Absence of adequate major maintenance reserve ( MMR ) for road projects based on build, operate and transfer ( BOT) model has exposed lenders to default risks , Icra today said in its latest study on the Indian road sector.
According to Icra, concerted efforts to address execution bottlenecks have yielded positive results, as reflected in the 39 per cent increase in the pace of national highway execution at 5.39 km per day during April 2015-February 2016.
“Icra’s assessment of major maintenance costs across several national highway projects reveals that the median cost per lane km was Rs 1.8 million. If lenders do not enforce creation of MMR immediately on commissioning of projects and instead allow tail periods to shrink through loan top-ups at the time of the first major maintenance, they could be exposed to default risks,” it said in a statement.
Major maintenance (MM) is the largest expense item during the operations phase of a BOT road project, with each cycle involving expenditure of about 12 per cent of initial construction cost, it said.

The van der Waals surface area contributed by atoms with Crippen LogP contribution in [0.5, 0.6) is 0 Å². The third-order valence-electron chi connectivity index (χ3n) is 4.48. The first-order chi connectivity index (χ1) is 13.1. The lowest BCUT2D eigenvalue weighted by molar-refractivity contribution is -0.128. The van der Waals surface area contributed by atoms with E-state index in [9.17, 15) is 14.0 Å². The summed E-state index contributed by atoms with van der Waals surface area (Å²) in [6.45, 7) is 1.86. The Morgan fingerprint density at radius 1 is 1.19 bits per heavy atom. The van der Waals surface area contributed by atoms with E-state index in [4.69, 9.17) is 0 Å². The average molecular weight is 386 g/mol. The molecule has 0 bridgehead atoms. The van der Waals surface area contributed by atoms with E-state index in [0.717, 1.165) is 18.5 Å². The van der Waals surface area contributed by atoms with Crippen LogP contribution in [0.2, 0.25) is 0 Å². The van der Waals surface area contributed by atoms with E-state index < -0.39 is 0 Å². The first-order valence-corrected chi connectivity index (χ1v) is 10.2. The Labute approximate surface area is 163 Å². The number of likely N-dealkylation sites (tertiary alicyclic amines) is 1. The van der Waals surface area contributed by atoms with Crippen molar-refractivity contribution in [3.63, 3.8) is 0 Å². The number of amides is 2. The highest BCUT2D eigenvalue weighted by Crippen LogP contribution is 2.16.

As per Icra estimates, the total estimated expenditure towards major maintenance during the project life could be as high as 60 per cent of the initial construction cost as a BOT project goes through 3-5 MM cycles depending on the length of the concession period.
The study on 15 NH road projects, commissioned between 2005 and 2009, suggests that MMR was not created in 60 per cent of the operational BOT projects whereas it was not adequate to fund the MM cost in the remaining 40 per cent.
Although the common loan agreements stipulate the creation of an MMR, lenders have not been proactive in enforcing the same, thereby allowing temporary surpluses, if any, to leak out of SPVs, it said, adding that adherence to MMR creation is higher in the case of debt raised in the form of bonds or NCDs.
Rohit Inamdar, Senior Vice-President, Icra, said, “In the absence of adequate MMR, road SPVs are either dependent on sponsors for funds infusion or have to fall back on its tail period to raise additional debt. Therefore, the credit profile of most operational BOT projects are crucially linked to sponsors’ ability and willingness to fund MM cost and the sufficiency of tail period.”
Inamdar, added that while high growth in commercial traffic boosts toll collections, it also increases major maintenance frequency and pushes up costs due to higher and faster wear and tear.
The Ministry of Road Transport and Highways (MoRTH) plans to increase both awards and execution in the current fiscal by 2.5 times, from those of the 2015-16 levels.
For NHAI, the targets are more steep with target execution of 8,000 km (21.92 km/day) and awards of 15,000 km. The target for 2016-17 is almost four times higher than what was achieved during 2015-16. Jermaine Gresham JerseyShare This